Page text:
It’s the age-old balancing act; when you see a full “Turn Key” package price from a builder and fall of your chair, only to go through the build quote step by step and come out the other end with a much bigger bill because you added so much more than the original inclusions.
Here is How I Design and Build a Budget
Do Some Market Research
The first step before I even talk to a builder is to get out there and do some market research. This process will be slightly different for everyone, depending on if you are an owner occupier or investor, and whether you know the block of land you want to build on or not.
All these variables need to be taken into consideration usually for me, I know at least the suburb I want to build in, so I start by looking at new builds or large scale renovations. The idea is to see what people are doing and what dollar figure they are achieving when it comes to renting or the completed valuation. When looking at other builds in the area, take note of their level of finish.
These sorts of things are the visual items that people will spot on an initial inspection: Ceiling Height, Flooring, Tiling in Wet Areas, Tap-wear, and Appliances that sort of thing, but its also important to consider SIZE, keep note of the amount of bedrooms, bathrooms, and living areas, and the overall size of the dwelling Once I have an idea of what the market is doing and I have a block shortlisted or already purchased.
Sit Down With A Builder
The type of builder I work with are custom builders, not project builders. That’s not to say project builders are bad, they just don’t match my style of building as there are very little flexibility and transparency. In addition, I like to work with a builder that has an in-house design or a close relationship with a designer. To me, this is critical for the next step of the process.
Concept Drawings and Ideas
At this point, you have a block, the builder, and the designer, and you can now start throwing around concept drawings and ideas. Before I meet the builder and designer to do this, I prepare a NEEDS and WANTS list:
Needs are must have non-negotiable items. Wants are things that you would love to add if budget allows.
On one of my clients’ recent builds, the property we were knocking down and rebuilding was located on the top of a hill with city views. Our market research indicated one of our needs should be to have a master bedroom and upper level sitting area with a view of the city. So that was on the list, along with at least 4 bedrooms, 2.5 bathrooms and 2 car garage with rear yard access. There were several other needs and wants to be listed and this was handed to the designer.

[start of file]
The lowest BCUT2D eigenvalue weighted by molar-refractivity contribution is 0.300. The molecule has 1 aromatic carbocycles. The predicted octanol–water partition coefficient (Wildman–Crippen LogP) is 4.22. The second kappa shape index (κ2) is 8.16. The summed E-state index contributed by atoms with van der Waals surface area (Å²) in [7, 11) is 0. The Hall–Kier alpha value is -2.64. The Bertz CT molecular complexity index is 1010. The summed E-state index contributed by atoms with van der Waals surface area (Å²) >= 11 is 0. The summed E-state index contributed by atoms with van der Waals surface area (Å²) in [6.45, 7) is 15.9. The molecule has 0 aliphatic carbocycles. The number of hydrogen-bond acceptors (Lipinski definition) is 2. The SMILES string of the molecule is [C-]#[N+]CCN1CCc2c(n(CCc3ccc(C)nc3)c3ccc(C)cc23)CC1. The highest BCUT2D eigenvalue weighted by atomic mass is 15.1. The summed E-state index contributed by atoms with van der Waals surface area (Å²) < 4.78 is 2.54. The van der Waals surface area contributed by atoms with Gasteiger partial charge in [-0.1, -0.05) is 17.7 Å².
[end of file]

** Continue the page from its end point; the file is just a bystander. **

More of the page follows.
Soil Test and Survey
At this early stage, there are two other things that I suggest you should do; soil test, and survey. This will cost some money, but trust me it will save big surprises later that could potentially cost a lot more and put it this way, it needs to be done at some stage so why not do it straight up.
Now, when you catch up with your builder and designer for a preliminary meeting, you want to look like you know a bit about what you’re talking about. But also remember if your the smartest person in the room… you’re in the wrong room; listen to their ideas.
Some of the design and building strategies I like to use include:
Wall Stacking – if you’re building a 2 level home, wall stacking can make a big difference to the cost of the build. Look at it like this, if the upper-level walls sit directly on top of lower level walls it’s a good chance it will be cheaper to build. This cost doesn’t change the value or appearance but can save thousands of dollars. Save money here to spend elsewhere.
Think Strategically – keep your wet areas (bathrooms, kitchens, laundry) as close to each other as possible, this keeps plumbing close together and can save money.
Explore Options – look at external cladding options to save money.
Use a Standard Floor to Ceiling Height – wall sheeting comes in standard lengths and widths. Keep this in mind and design floor to ceiling heights to match; 2.4m is the minimum habitable height, but try going for 2.55 or 2.75 if you want a high-end look.
Reduce the Need for Steel – put simply, timber is cheaper and easier to use than steel, so where possible tell the designer you want to limit the need for structural steel These strategies can assist with making the house 10% bigger for the same money, or saving you 10% on your dream design.
I hope this has helped. If you have any questions or want to get your next renovation or build underway, call or email the team at Hot Property Buyers Agency to have a consultation and get the exciting process started.